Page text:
Brain Awareness Week takes place from March 11-17, 2024 this year. It is an annual global campaign to foster public enthusiasm and support for brain science. This week, we highlight the importance of the brain and provide tips on how to improve brain health to help people lead healthier and more productive lives.

Eating Super Foods

Research shows that the best brain foods are the same ones that protect your heart and blood vessels. Eating the following foods can help boost brain health:

  • Green, Leafy Vegetables: Kale, spinach, collards, and broccoli are packed with brain-healthy nutrients such as vitamin K, lutein, folate, and beta carotene. These veggies help slow down cognitive decline.
  • Fatty Fish: Fatty fish, like salmon and cod, contain omega-3 fatty acids, which are essential for brain health and may lower levels of beta-amyloid, a protein linked to Alzheimer’s disease.
  • Berries: Flavonoids, the natural plant pigments that give berries their brilliant hues, also help improve memory.
  • Tea and coffee: The caffeine in your morning cup of coffee or tea might offer more than just a short-term concentration boost. Caffeine also helps solidify new memories.
  • Walnuts: Nuts are excellent sources of protein and healthy fats, and walnuts in particular might also improve memory. Walnuts are high in a type of omega-3 fatty acid, that’s good for both the heart and brain.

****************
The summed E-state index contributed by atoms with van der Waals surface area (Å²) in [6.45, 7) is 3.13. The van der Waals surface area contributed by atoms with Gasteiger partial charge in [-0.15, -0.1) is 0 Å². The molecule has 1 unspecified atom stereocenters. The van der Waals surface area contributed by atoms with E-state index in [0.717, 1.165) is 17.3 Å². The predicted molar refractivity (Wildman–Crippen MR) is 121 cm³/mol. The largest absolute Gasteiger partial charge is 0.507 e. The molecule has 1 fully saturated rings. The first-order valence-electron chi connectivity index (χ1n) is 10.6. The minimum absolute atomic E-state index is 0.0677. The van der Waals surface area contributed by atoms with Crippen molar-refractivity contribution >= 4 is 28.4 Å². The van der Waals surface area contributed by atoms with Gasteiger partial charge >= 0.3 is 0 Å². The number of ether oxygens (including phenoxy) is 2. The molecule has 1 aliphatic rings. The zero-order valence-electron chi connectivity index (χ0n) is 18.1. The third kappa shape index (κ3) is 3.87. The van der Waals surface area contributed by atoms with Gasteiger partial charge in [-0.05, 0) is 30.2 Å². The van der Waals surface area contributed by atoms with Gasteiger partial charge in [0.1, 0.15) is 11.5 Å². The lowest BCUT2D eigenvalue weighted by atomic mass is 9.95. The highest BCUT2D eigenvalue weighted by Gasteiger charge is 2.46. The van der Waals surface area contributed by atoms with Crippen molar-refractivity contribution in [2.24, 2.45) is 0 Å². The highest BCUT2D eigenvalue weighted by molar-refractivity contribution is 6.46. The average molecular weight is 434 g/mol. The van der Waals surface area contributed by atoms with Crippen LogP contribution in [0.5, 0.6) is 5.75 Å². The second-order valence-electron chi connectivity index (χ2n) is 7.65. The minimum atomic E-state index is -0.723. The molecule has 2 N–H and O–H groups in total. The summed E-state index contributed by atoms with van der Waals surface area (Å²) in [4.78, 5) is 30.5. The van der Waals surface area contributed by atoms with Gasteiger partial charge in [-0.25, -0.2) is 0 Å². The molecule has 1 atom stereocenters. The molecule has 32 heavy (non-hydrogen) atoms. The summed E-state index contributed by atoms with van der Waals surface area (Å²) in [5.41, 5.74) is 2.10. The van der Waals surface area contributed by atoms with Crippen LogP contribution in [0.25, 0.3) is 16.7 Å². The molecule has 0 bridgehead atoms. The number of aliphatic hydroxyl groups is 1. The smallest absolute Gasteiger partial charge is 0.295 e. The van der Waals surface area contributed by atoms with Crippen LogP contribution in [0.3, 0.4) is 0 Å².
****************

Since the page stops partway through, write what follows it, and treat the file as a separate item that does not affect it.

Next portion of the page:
Source: Foods linked to better brainpower


In a study conducted at UBC by Dr. Teresa Liu-Ambrose, it was found that regular aerobic exercise, such as walking, cycling and swimming, can help maintain our thinking skills and brain health as we age.

Source: New study to examine the impact of exercise on aging and brain health


Meditation can be good for the brain, helping to keep it healthy as we age. A study found that people who practice a type of meditation called Vipassana show changes in how their brains connectivity, especially in an area linked to memory called the hippocampus. This suggests that meditation might help protect our memory and possibly even prevent conditions like Alzheimer’s disease.

Source: Mindfulness Meditation Is Related to Long-Lasting Changes in Hippocampal Functional Topology during Resting State: A Magnetoencephalography Study

Brain Injury Prevention

Helmets provide a 63 to 88% reduction in the risk of head, brain and severe brain injury for all ages of bicyclists. Helmets provide equal levels of protection for crashes involving motor vehicles (69%) and crashes from all other causes (68%). Injuries to the upper and mid facial areas are reduced by 65%.

Source: Helmets for preventing head and facial injuries in bicyclists


Quality sleep is crucial for various brain functions, including the communication between nerve cells (neurons). Recent research indicates that sleep serves a vital role in clearing toxins from the brain that accumulate while you’re awake, essentially acting as a form of housekeeping.

Source: Brain Basics: Understanding Sleep